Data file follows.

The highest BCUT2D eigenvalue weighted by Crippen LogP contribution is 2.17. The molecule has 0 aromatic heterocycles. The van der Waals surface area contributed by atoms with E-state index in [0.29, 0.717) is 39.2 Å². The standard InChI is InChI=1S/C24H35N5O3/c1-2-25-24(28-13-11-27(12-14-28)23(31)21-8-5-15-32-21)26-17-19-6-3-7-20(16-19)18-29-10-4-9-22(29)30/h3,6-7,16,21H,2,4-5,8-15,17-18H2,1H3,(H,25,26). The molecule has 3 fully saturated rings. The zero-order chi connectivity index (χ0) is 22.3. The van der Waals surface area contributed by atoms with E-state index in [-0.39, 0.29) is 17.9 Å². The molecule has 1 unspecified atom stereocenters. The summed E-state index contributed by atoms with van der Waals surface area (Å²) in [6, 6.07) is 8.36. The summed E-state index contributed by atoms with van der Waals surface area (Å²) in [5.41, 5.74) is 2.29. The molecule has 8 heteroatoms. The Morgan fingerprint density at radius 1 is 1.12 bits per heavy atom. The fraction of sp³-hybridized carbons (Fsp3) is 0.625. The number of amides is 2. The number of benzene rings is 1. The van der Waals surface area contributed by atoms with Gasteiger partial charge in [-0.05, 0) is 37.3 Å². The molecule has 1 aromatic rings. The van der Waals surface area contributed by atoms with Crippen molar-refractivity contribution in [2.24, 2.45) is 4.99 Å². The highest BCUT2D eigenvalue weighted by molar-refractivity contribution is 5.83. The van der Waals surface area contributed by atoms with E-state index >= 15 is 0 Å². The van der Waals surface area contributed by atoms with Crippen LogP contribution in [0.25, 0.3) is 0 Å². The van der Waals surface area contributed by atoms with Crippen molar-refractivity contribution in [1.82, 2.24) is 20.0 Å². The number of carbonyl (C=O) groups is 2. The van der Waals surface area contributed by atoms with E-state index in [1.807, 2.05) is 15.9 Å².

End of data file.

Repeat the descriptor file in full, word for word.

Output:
The highest BCUT2D eigenvalue weighted by Crippen LogP contribution is 2.17. The molecule has 0 aromatic heterocycles. The van der Waals surface area contributed by atoms with E-state index in [0.29, 0.717) is 39.2 Å². The standard InChI is InChI=1S/C24H35N5O3/c1-2-25-24(28-13-11-27(12-14-28)23(31)21-8-5-15-32-21)26-17-19-6-3-7-20(16-19)18-29-10-4-9-22(29)30/h3,6-7,16,21H,2,4-5,8-15,17-18H2,1H3,(H,25,26). The molecule has 3 fully saturated rings. The zero-order chi connectivity index (χ0) is 22.3. The van der Waals surface area contributed by atoms with E-state index in [-0.39, 0.29) is 17.9 Å². The molecule has 1 unspecified atom stereocenters. The summed E-state index contributed by atoms with van der Waals surface area (Å²) in [6, 6.07) is 8.36. The summed E-state index contributed by atoms with van der Waals surface area (Å²) in [5.41, 5.74) is 2.29. The molecule has 8 heteroatoms. The Morgan fingerprint density at radius 1 is 1.12 bits per heavy atom. The fraction of sp³-hybridized carbons (Fsp3) is 0.625. The number of amides is 2. The number of benzene rings is 1. The van der Waals surface area contributed by atoms with Gasteiger partial charge in [-0.05, 0) is 37.3 Å². The molecule has 1 aromatic rings. The van der Waals surface area contributed by atoms with Crippen molar-refractivity contribution in [2.24, 2.45) is 4.99 Å². The highest BCUT2D eigenvalue weighted by molar-refractivity contribution is 5.83. The van der Waals surface area contributed by atoms with E-state index >= 15 is 0 Å². The van der Waals surface area contributed by atoms with Crippen LogP contribution in [0.25, 0.3) is 0 Å². The van der Waals surface area contributed by atoms with Crippen molar-refractivity contribution in [1.82, 2.24) is 20.0 Å². The number of carbonyl (C=O) groups is 2. The van der Waals surface area contributed by atoms with E-state index in [1.807, 2.05) is 15.9 Å².